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Florala , Alabama
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November 26, 2014     The Florala News
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November 26, 2014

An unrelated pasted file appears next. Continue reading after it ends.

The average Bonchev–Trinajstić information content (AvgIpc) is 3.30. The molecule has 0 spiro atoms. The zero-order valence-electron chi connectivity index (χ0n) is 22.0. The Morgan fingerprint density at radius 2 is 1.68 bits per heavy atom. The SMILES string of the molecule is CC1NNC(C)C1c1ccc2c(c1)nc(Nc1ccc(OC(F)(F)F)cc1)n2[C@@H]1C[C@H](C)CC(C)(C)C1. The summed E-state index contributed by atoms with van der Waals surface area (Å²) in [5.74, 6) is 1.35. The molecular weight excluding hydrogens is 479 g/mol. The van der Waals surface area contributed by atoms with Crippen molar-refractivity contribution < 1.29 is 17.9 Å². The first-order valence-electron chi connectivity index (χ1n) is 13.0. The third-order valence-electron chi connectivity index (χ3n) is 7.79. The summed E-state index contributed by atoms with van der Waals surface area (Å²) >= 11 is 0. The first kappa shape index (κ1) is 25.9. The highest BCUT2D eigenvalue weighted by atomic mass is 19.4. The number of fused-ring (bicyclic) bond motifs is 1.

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ESTABLISHED ! 900 Location Of One Hundred Forty-Four Consecutive Annual Masonic Celebrations ONE HUNDRED FOURTEENTH YEAR WEDNESDAY NUMBER 38" 8 PAGES PRINTED ON 100% RECYCLED PAPER NOVEMBER 26, 2014 50 PER ISSUE (S^LEST^X i by Lisa Windham The Florala Utilities Board the fi- nalized the sale of the office building located on 5th Street at their special meeting Monday afternoon. The building was purchased from APC several years ago for $156,000. Alabama Power Company (APC), which is currently located in the building is buying the property for $150,000. The day-to-day operations of the utilities department was relocated from the 5th Street location to Flo- rala City Hall in early 2013 during a consolidation with the city. How- ever, utility workers still use a trailer located behind the APC building for storage and office space. APC agreed to lease this site for $200 per month to the board so that they may keep using it. In other business the board: Agreed to donate $500 to the An- gel Tree project Approved accounts payable Agreed to close the Utilities Board offices at noon on Wednesday, November 26 due to the Thanksgiv- ing holiday. swears in Need some shopping therapy to get into the Christmas spirit? Well any shopping done for these "angels" will defi- nitely take care of it! The Tri Cities Cham- ber of Commerce and Paxton Key Club' s angels are ready for adoption. Angels can be picked up at the Paxton Post Office or Florala City Hall. Upon adoption, fill out the sponsor card and leave it in the bas- ket. Gifts should be returned unwrapped in one large gift bag to Paxton High School, Paxton Post Office or Florala City Hall. Donations can also be made for those want- ing to give to the Angel Tree Project at Regions Bank in Paxton, c/o Peg- gy Hobbs or Pat Strick- land, Florala Chamber of Commerce. Thanks and have a Merry Blessed Christ- mas! - Every year, The asks the community to nominations for the Christmas ily. The family chosen is that which: )est exemplifies the true spirit of ChristmaS: If you know of a family whose positive atti- tude; public spiritedness and contributions to the community qualify it for this accolade, send your nomination letter to The Florcda News, 1155 Fifth Street or by email to floral- anews@fairpoint.net Please state the family's name, and de- tailed reasons why they deserve to be the 2014 Christmas Family. Include your own name, address and telephone number. The family chosen will be profiled in the Christmas issue of The Florala News, with a family photograph taken for the occasion. Deadline is Friday, December 5 at 2 p.m. The Florala News 1155 Fifth Street Florala, AL 36442 Illil [l!,!l!lllL I[iU !! IIII by Reid Tucker Anne Sexton once the oath office as a member of the Paxton Town Coun- cil after two terms away from the dais. I Sexton, who assumed the seat on the Council formerly held by Charles Cook, was sworn in alongside re-elected councilmen Travis Mc- Millan and Tommy Ma- this by Walton County Judge David Green at a special ceremony held just before the board's Nov. 18 meeting. The first matter of housekeeping on the meeting agenda was the installation of city officers, with Sexton be- ing assigned the parks department, which primarily oversees the maintenance and op- eration of the Paxton's Dixie Youth League baseball complex. Long- time town councilman Bobby Kemp was again WALTON COUNTY JUDGE DAVID GREEN SWORE IN returning Paxton Town Councilmen Tommy Mathis and Travis McMillan and installed Ann Sexton to the seat formerly occupied by Charles Cook at the Nov. 18 'meeting. (Photo by Reid Tucker) named as the board's chairman. Next up, City Attor- ney Clay Adkinson pre- sented a draft ordinance that amends the policy related to connecting a new customer to the city's water and sewer system through an old meter. The new ordi- nance, if approved at next month's meeting, contains several provi- sions aimed at helping residents moving into an existing home avoid the $1,100 in impact and tap fees associated with connecting through an abandoned meter. If the proposed ordinance goes through, the cost of a new connection v ill reflect the actual cost, in terms of time and materials, of installing a non-leaded meter. Additionally, the draft ordinance would allow a property owner to request that the city not declare a meter abandoned, though the new ordinance retains the previous definition of "abandoned" as be- ing five years with no active connection. The ordinance would also give the town council the ability to set rates for various water- and sewer-related services and charges by resolu- tion. Whatever decision the Council makes re- garding the new water and sewer rates, they must be implemented system-wide, as deter- mined per the resolu- tion. The final item on the short board's agenda was to approve a one- time holiday pay raise equivalent to a week's pay for city employees. m i AAA Travel projects 46.3 million Americans will journey 50 miles or more from home during the Thanksgiving weekend, the highest volume for the holiday since 2007 and a 4.2 percent increase over 2013. Almost 90 percent of travelers (41.3 million) will celebrate the holiday with a road trip and like- ly will enjoy the lowest Thanksgiving gas prices in five years. The Thanksgiving holiday travel period is defined as Wednesday, November 26 through Sunday, November 30. Football game traffic and shoppers will also add to the number of vehicles on the road in Alabama over the holiday weekend. Highlights from 2014 Thanksgiving Travel Forecast: Thanksgiving holiday travel volume is expect- ed to reach the highest level since 2007, with 46.3 million Americans taking a trip. The 2014 forecast is 4.2 percent higher than the 44.4 million Americans who traveled last year and the greatest growth rate for any holiday since Independence Day 2012. Road trippers likely will pay the lowest Thanksgiving price for fuel in five years. Today's national average price of gas is $2.85 per gallon, which is 36 cents lower than the average price for Thanksgiving a.year ago ($3.21 per gallon). Today's state average price of gas is $2.68 per gallon, which is 44 cents lower than the average price for Thanksgiving a year ago ($3.12 per gal- lon). More than 89 percent of travelers (41.3 mil- lion) will travel by automobile, a 4.3 percent in- crease from 39.6 million last year: Air travel for Thanksgiving is expected to be at the highest level since 2007, with 3.55 million Americans taking to the skies. Travelers will encounter moderately higher prices with airfares one percent higher, mid-range hotels up eight percent and car rentals costing 10 percent more. The average distance traveled this Thanks- giving will be 549 miles roundtrip and Americans will spend an average of $573 during the holiday weekend. "This year, more Americans will give' thanks for the opportunity to travel to friends and family than any year since 2007," said Clay Ingram, AAA Alabama spokesperson. "Americans are more opti- mistic about the future as improvements in several key economic factors, including employment, GDP and disposable income, are boosting consumer con- fidence and the desire to travel." "Holiday joy has come early this year with Americans likely to pay the lowest Thanksgiving gas prices since 2009. Lower prices are increasing disposable income and enabling families to carve see TRAVEL page 5